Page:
A new study from the John Hopkins Medicine in Baltimore discovered that fetal mice who were exposed to an overactive maternal immune system showed signs of brain damage well into adulthood. Published in the journal Brain, Behavior, and Immunity, the researchers believe their findings could be a model for human neurological diseases like schizophrenia and autism.
They found that male mice who were exposed to an overactive maternal immune system had fewer nerve cells in their brains, a smaller hippocampus - the area in the brain responsible for memory and spatial navigation- and had a type of immune cell that was not supposed to present in the brain.
There were two groups in the study. The first group of maternal mice had their wombs injected with lipopolysaccharide (LPS), a toxin that produces inflammatory effects similar to E. coli bacteria. The second group was the control group and had their wombs injected with a saline solution.
The researchers found that 60 days after weaning, the offspring of the LPS group could walk well but showed hyperactivity.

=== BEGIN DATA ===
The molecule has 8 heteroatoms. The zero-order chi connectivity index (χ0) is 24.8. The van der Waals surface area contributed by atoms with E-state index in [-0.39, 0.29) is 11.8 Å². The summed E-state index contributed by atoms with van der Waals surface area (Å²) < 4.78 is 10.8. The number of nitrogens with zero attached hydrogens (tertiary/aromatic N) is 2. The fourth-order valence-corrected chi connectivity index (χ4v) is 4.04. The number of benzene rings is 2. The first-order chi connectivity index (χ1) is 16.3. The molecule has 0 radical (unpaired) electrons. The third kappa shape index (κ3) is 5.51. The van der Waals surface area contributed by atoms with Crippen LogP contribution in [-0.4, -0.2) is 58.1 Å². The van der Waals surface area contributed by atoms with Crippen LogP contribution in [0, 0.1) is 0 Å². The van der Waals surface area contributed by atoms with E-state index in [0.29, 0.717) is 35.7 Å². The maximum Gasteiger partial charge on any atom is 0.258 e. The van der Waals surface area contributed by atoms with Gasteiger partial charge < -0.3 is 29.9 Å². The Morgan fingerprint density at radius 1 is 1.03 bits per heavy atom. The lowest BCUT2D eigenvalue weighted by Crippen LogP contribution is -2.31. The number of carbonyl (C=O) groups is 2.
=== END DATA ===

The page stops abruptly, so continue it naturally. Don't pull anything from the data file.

Dr. Irina Burd, assistant professor of gynecology/obstetrics and neurology at Johns Hopkins, says that sex-specific differences were also found in adulthood.
Dr. Burd says, “Our research suggests that in mice, males may be more vulnerable to the effects of maternal inflammation than females, and the impact may be life long. Now we wonder if this could explain why more males have diseases such as autism and schizophrenia, which appear to have neurobiological causes.”
The reasoning for the sexual differences exposes a new route for research. Burd notes that solving this mystery could provide the knowledge necessary for developing interventions and new drug therapies.